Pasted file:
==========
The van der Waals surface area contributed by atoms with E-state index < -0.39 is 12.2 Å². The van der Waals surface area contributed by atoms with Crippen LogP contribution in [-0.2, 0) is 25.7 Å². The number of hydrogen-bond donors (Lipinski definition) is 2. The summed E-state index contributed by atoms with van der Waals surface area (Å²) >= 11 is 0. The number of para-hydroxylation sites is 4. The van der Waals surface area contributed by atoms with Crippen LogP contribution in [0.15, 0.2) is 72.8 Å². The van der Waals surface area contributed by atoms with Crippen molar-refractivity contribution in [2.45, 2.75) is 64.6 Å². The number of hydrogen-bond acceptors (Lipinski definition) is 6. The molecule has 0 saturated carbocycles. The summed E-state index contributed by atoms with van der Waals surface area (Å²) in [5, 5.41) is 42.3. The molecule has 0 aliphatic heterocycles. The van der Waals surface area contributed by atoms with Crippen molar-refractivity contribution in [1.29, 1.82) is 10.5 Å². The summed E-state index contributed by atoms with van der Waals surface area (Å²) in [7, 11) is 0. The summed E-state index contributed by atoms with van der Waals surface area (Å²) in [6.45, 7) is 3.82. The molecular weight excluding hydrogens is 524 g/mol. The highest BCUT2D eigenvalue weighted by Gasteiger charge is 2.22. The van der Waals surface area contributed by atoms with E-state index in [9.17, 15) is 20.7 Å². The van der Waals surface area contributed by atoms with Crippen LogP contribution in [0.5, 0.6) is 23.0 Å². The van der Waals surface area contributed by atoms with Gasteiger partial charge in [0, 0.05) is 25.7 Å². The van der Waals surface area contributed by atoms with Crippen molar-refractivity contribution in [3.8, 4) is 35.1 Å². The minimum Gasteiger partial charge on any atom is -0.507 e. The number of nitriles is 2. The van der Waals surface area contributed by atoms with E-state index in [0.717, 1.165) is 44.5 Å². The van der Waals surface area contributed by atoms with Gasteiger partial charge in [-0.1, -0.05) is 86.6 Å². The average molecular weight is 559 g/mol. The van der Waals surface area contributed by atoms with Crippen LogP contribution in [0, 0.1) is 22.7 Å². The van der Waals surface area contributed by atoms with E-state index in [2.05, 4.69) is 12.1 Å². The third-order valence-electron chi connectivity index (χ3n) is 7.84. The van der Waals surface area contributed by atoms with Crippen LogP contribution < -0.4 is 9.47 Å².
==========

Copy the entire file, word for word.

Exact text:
The van der Waals surface area contributed by atoms with E-state index < -0.39 is 12.2 Å². The van der Waals surface area contributed by atoms with Crippen LogP contribution in [-0.2, 0) is 25.7 Å². The number of hydrogen-bond donors (Lipinski definition) is 2. The summed E-state index contributed by atoms with van der Waals surface area (Å²) >= 11 is 0. The number of para-hydroxylation sites is 4. The van der Waals surface area contributed by atoms with Crippen LogP contribution in [0.15, 0.2) is 72.8 Å². The van der Waals surface area contributed by atoms with Crippen molar-refractivity contribution in [2.45, 2.75) is 64.6 Å². The number of hydrogen-bond acceptors (Lipinski definition) is 6. The molecule has 0 saturated carbocycles. The summed E-state index contributed by atoms with van der Waals surface area (Å²) in [5, 5.41) is 42.3. The molecule has 0 aliphatic heterocycles. The van der Waals surface area contributed by atoms with Crippen molar-refractivity contribution in [1.29, 1.82) is 10.5 Å². The summed E-state index contributed by atoms with van der Waals surface area (Å²) in [7, 11) is 0. The summed E-state index contributed by atoms with van der Waals surface area (Å²) in [6.45, 7) is 3.82. The molecular weight excluding hydrogens is 524 g/mol. The highest BCUT2D eigenvalue weighted by Gasteiger charge is 2.22. The van der Waals surface area contributed by atoms with E-state index in [9.17, 15) is 20.7 Å². The van der Waals surface area contributed by atoms with Crippen LogP contribution in [0.5, 0.6) is 23.0 Å². The van der Waals surface area contributed by atoms with Gasteiger partial charge in [0, 0.05) is 25.7 Å². The van der Waals surface area contributed by atoms with Crippen molar-refractivity contribution in [3.8, 4) is 35.1 Å². The minimum Gasteiger partial charge on any atom is -0.507 e. The number of nitriles is 2. The van der Waals surface area contributed by atoms with E-state index in [0.717, 1.165) is 44.5 Å². The van der Waals surface area contributed by atoms with Gasteiger partial charge in [-0.1, -0.05) is 86.6 Å². The average molecular weight is 559 g/mol. The van der Waals surface area contributed by atoms with Crippen LogP contribution in [0, 0.1) is 22.7 Å². The van der Waals surface area contributed by atoms with E-state index in [2.05, 4.69) is 12.1 Å². The third-order valence-electron chi connectivity index (χ3n) is 7.84. The van der Waals surface area contributed by atoms with Crippen LogP contribution < -0.4 is 9.47 Å².